A bipartisan effort has emerged that sponsors say would give insurers and hospitals more ability to negotiate prices.
Editor’s Note: Today, Chief Healthcare Executive® is launching a new series examining legislation that could affect hospitals and health systems.
Lawmakers say a bipartisan bill will reduce healthcare costs and curb some anti-competitive practices from larger health systems.
U.S. Sen. Tammy Baldwin, a Democrat from Wisconsin; U.S. Sen. Michael Braun, an Indiana Republican.; and U.S. Rep. Michelle Steel, a Republican from California.
The sponsors of the bill say the legislation, dubbed the “Healthy Competition for Better Care Act,” will reduce anti-competitive practices in healthcare.
The lawmakers backing the bill say it would allow insurers and employers more freedom to contract with the right hospitals for their patients, without entering into contracts with other affiliated hospitals or providers.
Hospitals and health insurers would be able to more freely negotiate prices, without requirements to pay higher amounts for services or products from other insurers, the lawmakers say. The bill allows for exceptions for health maintenance organizations (HMOs) and value-based networks.
Lawmakers have tried to introduce similar measures in 2019 and 2021, and while the measures had some support, they didn’t get through Congress.
What they say
Steel says the bill would prevent some hospitals from hindering competition.
“Health care costs have steadily risen for decades, leaving millions of Californians in crippling medical debt,” Steel said in a statement. “This legislation addresses the root cause of the issue by ensuring the free market is empowered to naturally bring down prices. No longer will hospitals be allowed to box out competitors and hide prices from patients.”
Baldwin touted the benefits for providing more competition and change practices of larger health systems.
“No American should go broke to afford the health care they need. For too long, we have seen a lack of competition in our health insurance marketplace drive up costs for patients and limit their affordable options,” Baldwin said in a statement. “Our legislation will crack down on big health system’s anti-competitive practices to increase transparency, cut costs, and connect more Wisconsinites with the quality care they need.”
Continuing with the theme, Braun also cited the merit of creating more competition.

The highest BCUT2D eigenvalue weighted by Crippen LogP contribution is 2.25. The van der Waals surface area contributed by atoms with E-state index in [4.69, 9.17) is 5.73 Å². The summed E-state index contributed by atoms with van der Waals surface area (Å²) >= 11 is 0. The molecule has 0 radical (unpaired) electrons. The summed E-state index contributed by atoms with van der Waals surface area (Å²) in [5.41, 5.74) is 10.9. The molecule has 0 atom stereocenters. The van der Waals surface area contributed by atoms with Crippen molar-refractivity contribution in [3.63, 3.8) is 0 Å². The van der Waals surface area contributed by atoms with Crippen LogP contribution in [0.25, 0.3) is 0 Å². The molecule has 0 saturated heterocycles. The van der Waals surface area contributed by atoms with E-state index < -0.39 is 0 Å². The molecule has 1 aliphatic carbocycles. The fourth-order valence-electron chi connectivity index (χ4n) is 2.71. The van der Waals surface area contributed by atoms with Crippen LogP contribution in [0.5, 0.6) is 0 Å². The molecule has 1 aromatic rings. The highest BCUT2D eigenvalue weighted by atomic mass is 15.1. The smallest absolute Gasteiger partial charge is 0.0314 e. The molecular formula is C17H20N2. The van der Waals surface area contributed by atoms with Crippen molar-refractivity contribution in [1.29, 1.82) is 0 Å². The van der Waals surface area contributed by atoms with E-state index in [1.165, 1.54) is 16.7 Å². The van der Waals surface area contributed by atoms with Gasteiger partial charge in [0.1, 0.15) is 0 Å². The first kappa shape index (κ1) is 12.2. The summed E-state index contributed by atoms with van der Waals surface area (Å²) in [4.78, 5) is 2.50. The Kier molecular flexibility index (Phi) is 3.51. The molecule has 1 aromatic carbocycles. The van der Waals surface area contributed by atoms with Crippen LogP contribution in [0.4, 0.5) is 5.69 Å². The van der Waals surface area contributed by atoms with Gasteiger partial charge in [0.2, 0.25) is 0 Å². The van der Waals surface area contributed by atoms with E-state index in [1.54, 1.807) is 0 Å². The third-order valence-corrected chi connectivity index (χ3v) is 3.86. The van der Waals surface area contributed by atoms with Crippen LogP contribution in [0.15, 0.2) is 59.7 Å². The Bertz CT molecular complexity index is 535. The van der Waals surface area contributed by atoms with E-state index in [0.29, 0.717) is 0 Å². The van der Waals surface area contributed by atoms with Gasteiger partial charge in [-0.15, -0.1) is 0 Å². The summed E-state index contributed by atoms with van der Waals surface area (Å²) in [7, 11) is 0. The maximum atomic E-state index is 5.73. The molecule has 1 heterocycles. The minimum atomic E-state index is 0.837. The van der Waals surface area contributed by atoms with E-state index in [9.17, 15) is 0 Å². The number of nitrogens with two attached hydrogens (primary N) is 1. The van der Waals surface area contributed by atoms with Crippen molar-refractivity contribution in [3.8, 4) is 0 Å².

“Competition is the key to creating a competitive market that increases options and transparency, while driving down costs which ultimately benefits consumers. The entire healthcare industry should be encouraging all types of natural, healthy competition to improve the quality of care received by Americans in every state,” Braun said in a statement.
The American Benefits Council has strongly endorsed the bill. Ilyse Schuman, the council’s senior vice president, health policy, says it will lower costs. “The only way to lower health care costs effectively is by addressing the root causes of rising prices – including anti-competitive contracting that stifles choice and competition,” Schuman said in a statement.
The ERISA Industry Committee, also known as ERIC, is backing the legislation. “This bill promotes competition and reduces consolidation within the health care system – core tenets to achieving health care affordability for employers, workers, and their families,” James Gelfand, president and CEO of ERIC, said in a statement.
Families USA and the Small Business Majority are also endorsing the bill.
Congress seems to be taking more interest in measures to promote competition in healthcare, and those efforts are drawing support among Democrats and Republicans.
Some lawmakers and advocates are pushing “site-neutral” policies, which would mean hospital outpatient departments and physicians offices would be reimbursed by Medicare at the same rate. Hospitals contend that reducing reimbursement rates to their outpatient facilities could hurt patient access to quality care. They argue that those clinics treat more patients from underserved communities and patients with more complex medical conditions.
President Biden’s administration has also focused on promoting competition, including applying more scrutiny to hospital mergers involving systems in the same region. The Federal Trade Commission is also trying to end non-compete agreements, which hospitals have opposed. Hospitals say ending those agreements would upend the market, particularly for senior hospital executives and physicians.